It would be the third in a series of monument installations around the city.
A carpenter by trade, Gary Peterson has spent the better part of his career building things. But only later in life has he turned to building a community.
Peterson, mayor of Columbia Heights for the past 12 years, is the driving force behind the Columbia Heights Community Heritage Tower, the third installment of a three-part public art series to promote community and peace in a changing city.
The mayor and his city are currently fundraising for the project that Peterson hopes will be unveiled in May.
Peterson and other public officials say the project can bring people together and promote the right message for a city that has changed dramatically in demographic terms over the past decade and is taking strides to be a stronger community.
About 87 percent of Columbia Heights residents identified themselves as white in 2000, according to the U.S. Census. That number stood at less than 70 percent in 2010.
“While some people are concerned about changing demographics, this community celebrates that,” said Police Chief Scott Nadeau.
Nadeau, who has served as chief for about five years, said unity is very important in a changing community.
The Heritage Tower is the third piece of Peterson’s decadelong dream to build public monuments for peace in the aftermath of the Sept. 11, 2001, terrorist attacks.
Peterson tried to get city funding for such monuments in the late 1990s but he said the momentum wasn’t there. After 9/11, Peterson returned to his vision.
“It kinda got a little more important to me, so I set off raising funds and doing it ourselves,” he said.
When the project began, Peterson said the monuments had been taken as antiwar, which he said is a misconception.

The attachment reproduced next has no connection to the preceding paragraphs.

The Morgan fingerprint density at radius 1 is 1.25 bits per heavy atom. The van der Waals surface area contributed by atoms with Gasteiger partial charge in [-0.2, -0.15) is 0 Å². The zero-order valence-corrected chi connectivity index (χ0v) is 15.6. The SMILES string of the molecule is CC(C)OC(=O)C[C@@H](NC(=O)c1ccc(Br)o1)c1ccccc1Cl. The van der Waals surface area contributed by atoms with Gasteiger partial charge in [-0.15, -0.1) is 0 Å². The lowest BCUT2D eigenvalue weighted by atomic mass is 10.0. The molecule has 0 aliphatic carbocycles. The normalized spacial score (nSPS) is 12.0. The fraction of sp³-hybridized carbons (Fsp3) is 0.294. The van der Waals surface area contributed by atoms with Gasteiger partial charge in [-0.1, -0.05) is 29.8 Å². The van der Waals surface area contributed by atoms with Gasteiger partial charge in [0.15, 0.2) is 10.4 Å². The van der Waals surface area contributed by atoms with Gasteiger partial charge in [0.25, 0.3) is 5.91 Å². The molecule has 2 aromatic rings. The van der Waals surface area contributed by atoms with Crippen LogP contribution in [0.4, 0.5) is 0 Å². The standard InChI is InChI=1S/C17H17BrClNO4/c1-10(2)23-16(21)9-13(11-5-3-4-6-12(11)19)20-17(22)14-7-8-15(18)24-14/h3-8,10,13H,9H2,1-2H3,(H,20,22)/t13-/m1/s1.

“It was just time to make a statement that peace is what we strive for. That’s for darn sure,” he said.
The city finished its first project, a Clock Tower of Peace at the corner of 40th and Central Avenues, in 2006. The tower has a time capsule inside with messages of peace from current citizens for future residents, including one left by a grandmother for her grandchildren. The city raised about $42,000 for the clock tower, Peterson said.
The city then built a bronze Police and Fire Tribute statue in 2009, outside the then-recently opened police and fire station. For that project, Peterson said the city raised more than $50,000.
For its last piece, the city will build the Heritage Tower, a four-sided structure in the middle of the roundabout at 39th Avenue and Jefferson Street near City Hall. Peterson said the city needs to raise about $40,000 for the project, which includes a legacy garden across the street and possibly a time capsule beneath the tower.
He said the spot was always meant for some public art, but it never was decided what kind.
“I’m not one for a lot of strange things that need explanation,” he said.
On the tower will be four words, one on each side: diversity, recreation, education and labor. They’ll represent what Peterson said are some of the core values of the city.